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I am trying to plan out a few iOS/server apps for internal use. On the iOS side I'll use Core Data, but I'm not so sure what many people do on the server side. I will be running a Mac Mini with OS X Server 10.6.X. This app will need to sync when the iOS device is on the internal WiFi as well as over 3G. Some of this data will need to be accessed by the company's external web site which is written in PHP, as well as by native apps on iMacs internally. Should I just use a MySQL db on the server, and expose a web service, or is there a better way by using Core Data on the server that would make syncing the iOS device easier? The data is not too relationally complex. I'm thinking tblClient 1->M tblJob 1->M tblImage/Drawing.

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In most cases, the server side doesn't matter because your communicating with URLs and some standard data format like JSON.

You can connect to a remote Core Data store but it doesn't handle multiple access so there's seldom much point to doing so. You could write your own server that uses Core Data but usually its quicker and easier to use a preexisting package dedicated to server work.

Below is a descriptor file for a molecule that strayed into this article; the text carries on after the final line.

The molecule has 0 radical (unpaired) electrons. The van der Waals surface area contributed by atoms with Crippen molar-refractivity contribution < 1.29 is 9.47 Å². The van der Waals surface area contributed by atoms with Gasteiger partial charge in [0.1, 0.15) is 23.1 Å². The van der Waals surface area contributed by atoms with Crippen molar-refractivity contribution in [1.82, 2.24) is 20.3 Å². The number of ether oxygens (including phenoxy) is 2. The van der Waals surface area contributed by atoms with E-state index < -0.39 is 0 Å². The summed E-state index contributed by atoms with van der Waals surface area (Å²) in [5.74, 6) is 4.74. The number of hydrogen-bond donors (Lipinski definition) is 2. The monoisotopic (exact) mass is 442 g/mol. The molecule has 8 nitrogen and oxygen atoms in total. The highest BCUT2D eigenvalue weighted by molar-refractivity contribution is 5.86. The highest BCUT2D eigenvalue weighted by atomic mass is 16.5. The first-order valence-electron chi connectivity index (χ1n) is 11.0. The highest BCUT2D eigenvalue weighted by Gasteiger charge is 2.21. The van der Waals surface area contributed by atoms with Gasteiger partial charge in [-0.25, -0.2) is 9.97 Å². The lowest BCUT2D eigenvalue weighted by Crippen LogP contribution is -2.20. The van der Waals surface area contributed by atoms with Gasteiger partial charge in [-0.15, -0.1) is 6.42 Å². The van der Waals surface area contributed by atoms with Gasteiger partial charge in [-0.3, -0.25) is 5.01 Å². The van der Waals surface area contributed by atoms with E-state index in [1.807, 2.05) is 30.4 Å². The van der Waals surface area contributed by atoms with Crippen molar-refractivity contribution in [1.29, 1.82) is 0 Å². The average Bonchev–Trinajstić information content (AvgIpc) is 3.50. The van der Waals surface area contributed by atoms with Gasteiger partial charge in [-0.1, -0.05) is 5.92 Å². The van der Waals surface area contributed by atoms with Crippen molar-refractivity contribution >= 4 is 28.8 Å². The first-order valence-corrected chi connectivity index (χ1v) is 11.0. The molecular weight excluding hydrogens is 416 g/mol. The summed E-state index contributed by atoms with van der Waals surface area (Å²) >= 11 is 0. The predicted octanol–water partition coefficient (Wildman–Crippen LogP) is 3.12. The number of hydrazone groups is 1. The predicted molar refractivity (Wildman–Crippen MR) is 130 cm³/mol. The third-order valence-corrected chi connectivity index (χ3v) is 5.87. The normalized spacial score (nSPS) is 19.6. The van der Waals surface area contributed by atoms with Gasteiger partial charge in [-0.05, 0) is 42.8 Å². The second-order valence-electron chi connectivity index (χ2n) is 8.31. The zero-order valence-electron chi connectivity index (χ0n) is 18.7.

My advice is to go with the server that is quickest and easiest for you to implement and maintain with the knowledge and tools you have on hand. It's easier to adapt the client side Core Data to inputs from the server than it is to attempt to integrate Core Data directly into the server.

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I figured it would be this way, I just didn't know if using Core Data on the server side and using WebObjects or something would make it possible to sync Core Data records without having to parse them to and from JSON or XML. –  jamone Jul 16 '10 at 13:34
I would add to this that converting JSON that is structured to match your data model is a LOT easier to parse than non-matching JSON or worse XML. –  Marcus S. Zarra Jul 16 '10 at 18:46
Marcus makes a good point. Since you control both client and server you should take care to take advantage of that. –  TechZen Jul 16 '10 at 19:21

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